CBYL Program
Mongolia Week
Mongolia Training Program
Developing workshops
for women leaders
Community capacity building
Empowering family & women
Building Asian Urban
Think Tank Net
Collaboration Research
Think Tanks&Civil Societies Program
Policy research, analysis,and evaluation
UCRCA ReportArchive

Mongolia 2012: challenges ahead

Since 2006, my seminar students and I have organized and implemented an annual research/training trip to Mongolia. This tour has the following ?my? educational purpose at Kwansei Gakuin University: to recommend my seminar students, to go abroad and learn about different people, cultures, and values, especially in a developing country. I selected Mongolia a field of study because I have visited and familiarized myself with the country since 1996.


  Mongolia is an impressive place to travel not only because of the sentiment of years? of experience and friendships with the people ? this year, for me, is the last year of my professorship at Kangaku before retirement ? but also because my students and I have witnessed the country?s amazing power of growth.

After all, Mongolia is so attractive:  the beautiful land, the vast desert, herb-fragrant grass land, the open steppe, the gentle mountains, the deep blue sky, the crystal clear lakes. It is one of the world?s treasures, and behind the modernization and urbanization, it has a long history and tradition of nomadic people ? and everyone knows about Genghis Kahn.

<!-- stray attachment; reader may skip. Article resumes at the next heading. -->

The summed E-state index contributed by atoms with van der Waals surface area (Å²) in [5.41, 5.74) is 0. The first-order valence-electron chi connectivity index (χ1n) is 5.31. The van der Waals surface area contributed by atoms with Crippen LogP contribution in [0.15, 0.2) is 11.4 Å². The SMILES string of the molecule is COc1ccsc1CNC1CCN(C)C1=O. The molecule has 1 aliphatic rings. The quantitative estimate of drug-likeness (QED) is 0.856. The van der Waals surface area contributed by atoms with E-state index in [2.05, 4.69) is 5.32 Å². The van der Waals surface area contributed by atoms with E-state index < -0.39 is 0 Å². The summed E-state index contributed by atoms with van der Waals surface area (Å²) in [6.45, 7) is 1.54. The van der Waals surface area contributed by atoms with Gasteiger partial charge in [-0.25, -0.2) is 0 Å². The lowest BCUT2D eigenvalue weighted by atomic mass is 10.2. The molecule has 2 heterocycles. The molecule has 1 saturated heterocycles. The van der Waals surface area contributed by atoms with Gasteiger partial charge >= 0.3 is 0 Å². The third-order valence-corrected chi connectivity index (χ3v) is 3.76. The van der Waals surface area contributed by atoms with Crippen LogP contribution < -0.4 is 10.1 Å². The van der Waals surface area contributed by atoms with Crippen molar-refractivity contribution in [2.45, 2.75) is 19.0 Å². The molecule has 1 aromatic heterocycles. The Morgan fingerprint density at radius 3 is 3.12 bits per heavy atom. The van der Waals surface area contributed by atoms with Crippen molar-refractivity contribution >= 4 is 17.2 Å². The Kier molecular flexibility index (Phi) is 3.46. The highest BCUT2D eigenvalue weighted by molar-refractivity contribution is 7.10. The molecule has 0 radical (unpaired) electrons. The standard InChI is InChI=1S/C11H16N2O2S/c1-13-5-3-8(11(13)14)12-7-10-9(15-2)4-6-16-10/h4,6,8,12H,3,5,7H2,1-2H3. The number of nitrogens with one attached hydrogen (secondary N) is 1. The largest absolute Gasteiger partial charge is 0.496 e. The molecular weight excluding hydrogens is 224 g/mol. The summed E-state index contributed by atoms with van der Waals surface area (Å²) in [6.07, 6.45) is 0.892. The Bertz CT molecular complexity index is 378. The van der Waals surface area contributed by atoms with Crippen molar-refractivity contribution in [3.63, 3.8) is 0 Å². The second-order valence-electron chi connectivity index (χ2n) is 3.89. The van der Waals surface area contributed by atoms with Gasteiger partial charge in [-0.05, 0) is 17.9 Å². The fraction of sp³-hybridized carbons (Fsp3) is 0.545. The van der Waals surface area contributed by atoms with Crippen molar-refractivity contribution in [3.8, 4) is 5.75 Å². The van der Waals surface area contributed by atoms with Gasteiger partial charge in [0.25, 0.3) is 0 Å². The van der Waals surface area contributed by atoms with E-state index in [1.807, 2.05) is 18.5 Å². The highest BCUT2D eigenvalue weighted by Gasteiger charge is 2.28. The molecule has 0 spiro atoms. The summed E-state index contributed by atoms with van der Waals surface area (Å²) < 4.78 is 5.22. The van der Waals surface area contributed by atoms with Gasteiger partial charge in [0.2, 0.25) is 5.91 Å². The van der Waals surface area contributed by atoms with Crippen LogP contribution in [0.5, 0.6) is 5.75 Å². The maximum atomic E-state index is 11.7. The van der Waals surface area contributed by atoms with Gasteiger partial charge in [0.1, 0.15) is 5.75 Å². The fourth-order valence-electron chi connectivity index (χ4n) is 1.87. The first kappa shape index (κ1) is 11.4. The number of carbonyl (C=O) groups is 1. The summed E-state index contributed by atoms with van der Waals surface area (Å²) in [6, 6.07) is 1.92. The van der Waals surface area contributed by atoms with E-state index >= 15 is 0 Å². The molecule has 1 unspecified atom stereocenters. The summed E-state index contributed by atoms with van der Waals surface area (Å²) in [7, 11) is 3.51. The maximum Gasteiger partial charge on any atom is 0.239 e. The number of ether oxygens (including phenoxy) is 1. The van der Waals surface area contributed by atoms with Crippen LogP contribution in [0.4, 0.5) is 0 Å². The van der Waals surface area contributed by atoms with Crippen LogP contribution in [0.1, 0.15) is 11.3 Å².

The grasslands and valleys were once for the herders and their animals, now many have moved to the cities and mining companies for work.?The huge Oyu Tolgoi mine project on the edge of the Gobi Desert accounts for roughly 30 percent of Mongolia?s annual economic output. The sheer scale of the mineral wealth estimated 41 billion pounds of copper and 21 million ounces of gold.  Mongolia?s gross domestic product grew 17.3 percent last year, and a further 16.7 percent in the first quarter of this year.

Mining will be huge source of employment and will help improve the living standards of the whole country. The development is inexorably altering the country.  It is transforming Mongolia?s landscape, physically and socially as well.

Mongolia?s big challenge is to protect the environment while using the natural resources to develop country?s economic growth and improve people?s living standard. For this purpose, Mongolian people and leadership need to establish a strong, credible government supported by democratic ideals. UCRCA will continue to contribute Mongolia?s future.


Ms. Kimiko ShimasueDirector of Nursing Service, Uegahara Hospital
Ms. Yoshie RozariOwner and Manager, Traft Bridge Inn, Washington D.C.
Ms. Makiko UenoProfessor, Kwansei Gakuin University
Mr. Shinya KawamotoUrban Renaissance Agency, Japan (quaisi-government urban planning agency)
Mr. Yuta ShibatsujiPresident and Director, Shibaservice Inc.
Mr. Shotaro SosogiStudent, senior, Kwansei Gakuin University
Ms. Rika WatayaStudent, senior, Kwansei Gakuin University
Mr. Badruun GardiExecutive Director, Zorig Foundation

Editor: .(このメールアドレスを表示するにはJavascriptを有効にしてください)
Updated date: 2012/10/02 -03:56 PM